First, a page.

Master of Arts in Art History

Degree Program

Taught by John Cabot University’s international faculty, the degree program can be completed in three semesters of full-time study (Fall-Spring-Fall) and an intervening summer. It unfolds in three phases: a structured Foundation Year (Fall-Spring); a Master’s Exam (Summer); and a Thesis Semester (Fall). 

Seminars and courses take place at John Cabot University’s campuses in the centrally-located Trastevere district of Rome and in nearby Roman museums, churches, palaces, monuments, archaeological parks, archives, rare book libraries, restoration labs, study collections, artists’ workshops, public installations, and contemporary art galleries. These venues of visual culture and documentation constitute the laboratory of the degree. Some courses involve travel to other parts of Italy—for example, to Naples, Florence, or Assisi.

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During the Foundation Year (Fall-Spring) students complete twenty-four credit hours of coursework:

  • Six graduate-level courses in the history of art and architecture (eighteen credit hours total), including at least three graduate research seminars and one seminar or topics course focused on each of four periods: Antiquity; the Middle Ages; Early Modernity (i.e. Renaissance-Baroque); and the Modern and Contemporary era. Students choose from an array of dedicated, graduate-level courses and seminars in consultation with the MA Director.
  • Two methodological foundations courses (six credit hours total): Case Studies in Art-Historical Practice (Fall); and Practicum in Art-Historical Research and Problem Solving (Spring). Required of all MA students, these courses cultivate methodological dexterity, problem solving, and technical skills as a basis for innovative research.

The Foundation Year also includes a cultural events attendance component: each student attends and reviews at least ten scholarly lectures, conferences, exhibitions, or other approved events over the course of the academic year. Rome is especially rich in opportunities for extraordinary intellectual expansion and enrichment thanks to its unique wealth of foreign scholarly academies, learned societies, universities, embassies, museums, and libraries, each with its own public programming.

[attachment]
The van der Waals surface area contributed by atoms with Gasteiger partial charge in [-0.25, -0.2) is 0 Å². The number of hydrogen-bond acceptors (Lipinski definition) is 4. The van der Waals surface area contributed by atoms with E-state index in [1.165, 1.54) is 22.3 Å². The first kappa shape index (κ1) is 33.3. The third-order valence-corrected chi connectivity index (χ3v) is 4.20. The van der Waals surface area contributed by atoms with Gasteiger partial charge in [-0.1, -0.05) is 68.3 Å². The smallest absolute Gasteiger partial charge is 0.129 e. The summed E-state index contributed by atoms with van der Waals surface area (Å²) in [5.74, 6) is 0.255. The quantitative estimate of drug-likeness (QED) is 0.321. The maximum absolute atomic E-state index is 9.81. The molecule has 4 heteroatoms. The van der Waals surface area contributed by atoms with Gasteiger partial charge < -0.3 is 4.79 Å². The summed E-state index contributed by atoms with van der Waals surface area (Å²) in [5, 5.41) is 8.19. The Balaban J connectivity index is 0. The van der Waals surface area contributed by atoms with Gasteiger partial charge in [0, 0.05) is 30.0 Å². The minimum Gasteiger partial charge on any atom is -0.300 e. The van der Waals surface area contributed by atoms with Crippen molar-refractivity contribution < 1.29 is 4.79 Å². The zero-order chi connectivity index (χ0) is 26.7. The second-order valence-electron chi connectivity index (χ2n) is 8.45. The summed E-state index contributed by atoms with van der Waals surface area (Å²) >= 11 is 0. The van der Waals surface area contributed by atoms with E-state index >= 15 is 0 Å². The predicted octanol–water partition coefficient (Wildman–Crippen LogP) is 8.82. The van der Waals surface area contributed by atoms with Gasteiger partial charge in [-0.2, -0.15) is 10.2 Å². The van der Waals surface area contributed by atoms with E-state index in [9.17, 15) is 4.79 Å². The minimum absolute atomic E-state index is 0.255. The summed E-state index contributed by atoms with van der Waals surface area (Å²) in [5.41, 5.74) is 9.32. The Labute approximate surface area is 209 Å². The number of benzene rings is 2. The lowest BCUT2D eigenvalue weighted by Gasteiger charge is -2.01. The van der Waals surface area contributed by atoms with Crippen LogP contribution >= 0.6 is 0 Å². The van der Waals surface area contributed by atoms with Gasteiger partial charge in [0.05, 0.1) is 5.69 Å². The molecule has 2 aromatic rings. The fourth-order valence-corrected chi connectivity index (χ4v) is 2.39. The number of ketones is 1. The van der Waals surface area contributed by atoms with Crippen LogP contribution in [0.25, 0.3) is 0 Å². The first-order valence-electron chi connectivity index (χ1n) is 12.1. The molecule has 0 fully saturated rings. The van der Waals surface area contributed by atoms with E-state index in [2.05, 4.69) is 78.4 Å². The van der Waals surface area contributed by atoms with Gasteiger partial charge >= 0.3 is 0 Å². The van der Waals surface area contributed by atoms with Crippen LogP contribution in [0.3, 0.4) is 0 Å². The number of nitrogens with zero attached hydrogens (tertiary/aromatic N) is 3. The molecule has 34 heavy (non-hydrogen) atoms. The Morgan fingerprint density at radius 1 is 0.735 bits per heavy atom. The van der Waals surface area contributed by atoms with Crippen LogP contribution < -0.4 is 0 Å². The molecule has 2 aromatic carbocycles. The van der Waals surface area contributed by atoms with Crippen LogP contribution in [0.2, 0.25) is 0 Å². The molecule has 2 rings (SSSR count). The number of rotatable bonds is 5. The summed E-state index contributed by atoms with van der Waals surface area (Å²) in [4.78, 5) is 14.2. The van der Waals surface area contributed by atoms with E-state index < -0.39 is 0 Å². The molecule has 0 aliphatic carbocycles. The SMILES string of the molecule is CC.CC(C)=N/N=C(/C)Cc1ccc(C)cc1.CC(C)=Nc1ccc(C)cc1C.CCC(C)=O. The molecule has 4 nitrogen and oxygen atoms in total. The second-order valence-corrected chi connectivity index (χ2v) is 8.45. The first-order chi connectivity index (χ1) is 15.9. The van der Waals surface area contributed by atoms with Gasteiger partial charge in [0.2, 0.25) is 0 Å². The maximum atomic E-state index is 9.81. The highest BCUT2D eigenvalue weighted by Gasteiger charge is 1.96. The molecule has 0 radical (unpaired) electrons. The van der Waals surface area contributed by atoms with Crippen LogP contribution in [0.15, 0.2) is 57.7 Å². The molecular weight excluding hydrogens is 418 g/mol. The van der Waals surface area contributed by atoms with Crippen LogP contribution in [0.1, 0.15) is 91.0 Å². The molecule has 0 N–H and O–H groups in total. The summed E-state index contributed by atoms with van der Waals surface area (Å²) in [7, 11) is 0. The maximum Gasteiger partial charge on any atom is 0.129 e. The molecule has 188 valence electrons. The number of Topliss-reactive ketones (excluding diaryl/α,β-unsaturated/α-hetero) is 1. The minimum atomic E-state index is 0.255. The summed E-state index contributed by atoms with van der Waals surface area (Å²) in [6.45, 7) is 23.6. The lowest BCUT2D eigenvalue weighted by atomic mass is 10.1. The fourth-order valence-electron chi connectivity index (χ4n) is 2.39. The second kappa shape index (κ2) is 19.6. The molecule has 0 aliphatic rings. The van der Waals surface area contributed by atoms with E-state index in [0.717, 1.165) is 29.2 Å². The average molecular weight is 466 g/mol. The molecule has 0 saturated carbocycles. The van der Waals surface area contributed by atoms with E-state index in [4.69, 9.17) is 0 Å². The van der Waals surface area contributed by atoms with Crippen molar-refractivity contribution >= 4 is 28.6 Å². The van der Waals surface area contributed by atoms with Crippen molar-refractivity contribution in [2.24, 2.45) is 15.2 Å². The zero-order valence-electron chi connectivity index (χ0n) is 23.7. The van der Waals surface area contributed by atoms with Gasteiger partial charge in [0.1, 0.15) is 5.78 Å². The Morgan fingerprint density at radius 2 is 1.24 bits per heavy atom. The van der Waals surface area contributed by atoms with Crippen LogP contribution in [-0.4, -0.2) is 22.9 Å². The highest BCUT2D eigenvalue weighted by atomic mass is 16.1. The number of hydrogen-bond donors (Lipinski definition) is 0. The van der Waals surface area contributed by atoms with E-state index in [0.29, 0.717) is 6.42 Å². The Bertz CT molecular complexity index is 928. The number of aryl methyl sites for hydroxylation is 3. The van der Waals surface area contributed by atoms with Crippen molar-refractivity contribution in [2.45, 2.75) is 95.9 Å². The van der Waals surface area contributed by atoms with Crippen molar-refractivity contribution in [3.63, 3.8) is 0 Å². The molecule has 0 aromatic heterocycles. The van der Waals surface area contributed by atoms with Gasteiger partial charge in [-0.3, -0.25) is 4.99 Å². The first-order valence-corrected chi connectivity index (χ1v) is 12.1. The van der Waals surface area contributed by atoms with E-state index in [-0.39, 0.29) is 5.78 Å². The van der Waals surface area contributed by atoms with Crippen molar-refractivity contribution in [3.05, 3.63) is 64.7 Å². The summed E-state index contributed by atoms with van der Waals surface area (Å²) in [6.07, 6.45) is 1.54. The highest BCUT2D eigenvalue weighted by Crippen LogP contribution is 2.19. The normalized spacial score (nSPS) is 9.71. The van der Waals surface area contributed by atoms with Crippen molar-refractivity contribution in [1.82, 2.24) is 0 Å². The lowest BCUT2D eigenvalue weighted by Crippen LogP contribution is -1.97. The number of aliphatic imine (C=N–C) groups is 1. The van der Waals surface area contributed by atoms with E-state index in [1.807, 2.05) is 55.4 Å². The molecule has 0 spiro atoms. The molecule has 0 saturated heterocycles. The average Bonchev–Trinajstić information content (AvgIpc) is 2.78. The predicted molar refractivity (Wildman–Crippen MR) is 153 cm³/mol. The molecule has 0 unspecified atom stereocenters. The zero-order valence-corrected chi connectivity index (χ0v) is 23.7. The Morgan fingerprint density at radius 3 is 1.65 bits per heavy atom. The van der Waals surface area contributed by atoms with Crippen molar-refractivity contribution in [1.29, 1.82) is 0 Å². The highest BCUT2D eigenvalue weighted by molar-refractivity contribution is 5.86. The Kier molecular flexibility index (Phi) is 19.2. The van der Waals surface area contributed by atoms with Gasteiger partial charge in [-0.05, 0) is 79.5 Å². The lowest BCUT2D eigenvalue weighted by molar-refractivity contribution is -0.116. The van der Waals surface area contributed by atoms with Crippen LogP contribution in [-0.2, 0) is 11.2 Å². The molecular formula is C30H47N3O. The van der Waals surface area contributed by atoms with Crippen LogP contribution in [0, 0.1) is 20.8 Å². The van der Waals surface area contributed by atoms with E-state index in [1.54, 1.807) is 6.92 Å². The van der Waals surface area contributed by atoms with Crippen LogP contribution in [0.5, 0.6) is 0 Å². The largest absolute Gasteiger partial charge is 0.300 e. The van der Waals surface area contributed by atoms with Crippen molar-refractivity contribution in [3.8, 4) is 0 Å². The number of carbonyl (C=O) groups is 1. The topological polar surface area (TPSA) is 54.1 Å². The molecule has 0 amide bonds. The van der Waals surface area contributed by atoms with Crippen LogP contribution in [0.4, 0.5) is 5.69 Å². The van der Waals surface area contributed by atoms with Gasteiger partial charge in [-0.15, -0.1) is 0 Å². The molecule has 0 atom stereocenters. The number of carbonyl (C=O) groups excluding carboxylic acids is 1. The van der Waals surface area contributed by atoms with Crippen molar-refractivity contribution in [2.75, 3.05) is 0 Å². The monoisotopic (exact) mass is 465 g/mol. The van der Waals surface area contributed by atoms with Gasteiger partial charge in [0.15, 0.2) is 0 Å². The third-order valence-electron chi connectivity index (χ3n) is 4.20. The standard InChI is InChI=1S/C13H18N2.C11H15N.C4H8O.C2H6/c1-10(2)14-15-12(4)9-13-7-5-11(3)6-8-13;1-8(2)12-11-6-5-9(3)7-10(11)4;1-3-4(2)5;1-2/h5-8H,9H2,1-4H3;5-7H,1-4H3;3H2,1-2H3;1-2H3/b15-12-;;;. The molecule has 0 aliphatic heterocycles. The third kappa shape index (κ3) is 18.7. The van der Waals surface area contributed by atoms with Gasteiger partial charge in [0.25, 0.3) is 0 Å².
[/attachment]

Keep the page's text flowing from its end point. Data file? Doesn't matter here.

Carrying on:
By the end of the Foundation Year, students must demonstrate reading knowledge of one of the principal languages of European art history: Italian, French, or German.

During the summer (mid-May through late August), students sit for a Master’s exam (administered in June). The Master’s exam tests mastery of the basic image-repertoire, chronology, and methodologies of art history, with emphasis on Rome and related cultures. The remainder of the summer can be devoted to thesis research, research-related travel, internships in or outside of Rome, supplementary language training, or other professional or educational activities, including the Alberese Archaeological Field School. MA Students have access to JCU’s Frohring Library and other university facilities through the summer.

The degree culminates in the completion of a Master’s thesis (six credit hours) during the Thesis Semester (Fall). The thesis is typically based on a research project initiated during the Foundation Year in the context of a graduate research seminar or topics course. It concentrates on primary source material (objects, buildings, excavations, documents) and is written under the guidance of a professor from the John Cabot University art history faculty.

Thesis Colloquium (three credit hours) accompanies and structures the thesis-writing experience. Colloquium participants present and discuss their research in progress; invite prominent guest professors to speak and critique their work; and prepare and deliver public presentations of their theses. Students may register for the Master’s thesis and colloquium upon fulfilling all requirements of the Foundation Year and passing the Master’s exam with a grade of C or higher.

During this final semester (or the preceding summer), MA candidates complete an Art-Historical Apprenticeship (three credit hours). The apprenticeship may take the form of a teaching or research assistantship at John Cabot University or of an internship at a museum, research institute, historic library, school, gallery, or foundation. The University currently has internship agreements with a range of cultural entities, including the Polo Museale della Città di Roma, the British School at Rome, the Norwegian InstituteTevereterno, and the Biblioteca Angelica.

  • Graduate Research Seminars are research-intensive colloquia focused on specialized themes devised to stimulate original student research. They begin with the reading of a discrete body of scholarly sources and the examination of primary source material and proceed to the development of a focused research project, presentation, and paper by each seminar participant. Weekly seminar meetings are devoted to analyzing readings; examining art and other primary materials in museums, libraries, or laboratories; and presenting and discussing the results of individual research.

    The final roster of seminars for academic year 2017-2018 will be published in mid-fall 2017. Prospective topics include: The Erotic Renaissance: Images of Love and Sex in the Cinquecento; The Life and Afterlife of the Roman Colosseum; Collecting the World: the Rise of the Museum in Early Modern Europe; Modernity and Loss: Art and the Idea of Rome in the 19th Century; and Picturing the City: Photographing Rome Then and Now. Two research seminars pertinent to different chronological periods will be offered each semester.